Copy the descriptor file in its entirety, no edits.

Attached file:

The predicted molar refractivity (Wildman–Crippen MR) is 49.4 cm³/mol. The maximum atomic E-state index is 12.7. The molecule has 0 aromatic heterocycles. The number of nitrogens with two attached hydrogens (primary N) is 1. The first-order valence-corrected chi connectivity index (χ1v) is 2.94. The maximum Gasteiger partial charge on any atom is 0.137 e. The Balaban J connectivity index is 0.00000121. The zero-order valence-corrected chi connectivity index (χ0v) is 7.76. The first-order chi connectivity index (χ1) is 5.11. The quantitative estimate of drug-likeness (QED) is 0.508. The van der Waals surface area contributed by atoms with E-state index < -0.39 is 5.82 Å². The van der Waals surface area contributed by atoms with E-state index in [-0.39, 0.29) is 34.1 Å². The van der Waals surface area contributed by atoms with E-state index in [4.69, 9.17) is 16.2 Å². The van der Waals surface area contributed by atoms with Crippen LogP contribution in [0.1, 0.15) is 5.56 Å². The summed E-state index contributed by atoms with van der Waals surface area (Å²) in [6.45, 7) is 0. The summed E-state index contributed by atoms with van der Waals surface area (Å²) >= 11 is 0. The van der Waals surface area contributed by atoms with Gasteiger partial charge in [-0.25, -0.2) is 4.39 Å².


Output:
The predicted molar refractivity (Wildman–Crippen MR) is 49.4 cm³/mol. The maximum atomic E-state index is 12.7. The molecule has 0 aromatic heterocycles. The number of nitrogens with two attached hydrogens (primary N) is 1. The first-order valence-corrected chi connectivity index (χ1v) is 2.94. The maximum Gasteiger partial charge on any atom is 0.137 e. The Balaban J connectivity index is 0.00000121. The zero-order valence-corrected chi connectivity index (χ0v) is 7.76. The first-order chi connectivity index (χ1) is 5.11. The quantitative estimate of drug-likeness (QED) is 0.508. The van der Waals surface area contributed by atoms with E-state index < -0.39 is 5.82 Å². The van der Waals surface area contributed by atoms with E-state index in [-0.39, 0.29) is 34.1 Å². The van der Waals surface area contributed by atoms with E-state index in [4.69, 9.17) is 16.2 Å². The van der Waals surface area contributed by atoms with Crippen LogP contribution in [0.1, 0.15) is 5.56 Å². The summed E-state index contributed by atoms with van der Waals surface area (Å²) in [6.45, 7) is 0. The summed E-state index contributed by atoms with van der Waals surface area (Å²) >= 11 is 0. The van der Waals surface area contributed by atoms with Gasteiger partial charge in [-0.25, -0.2) is 4.39 Å².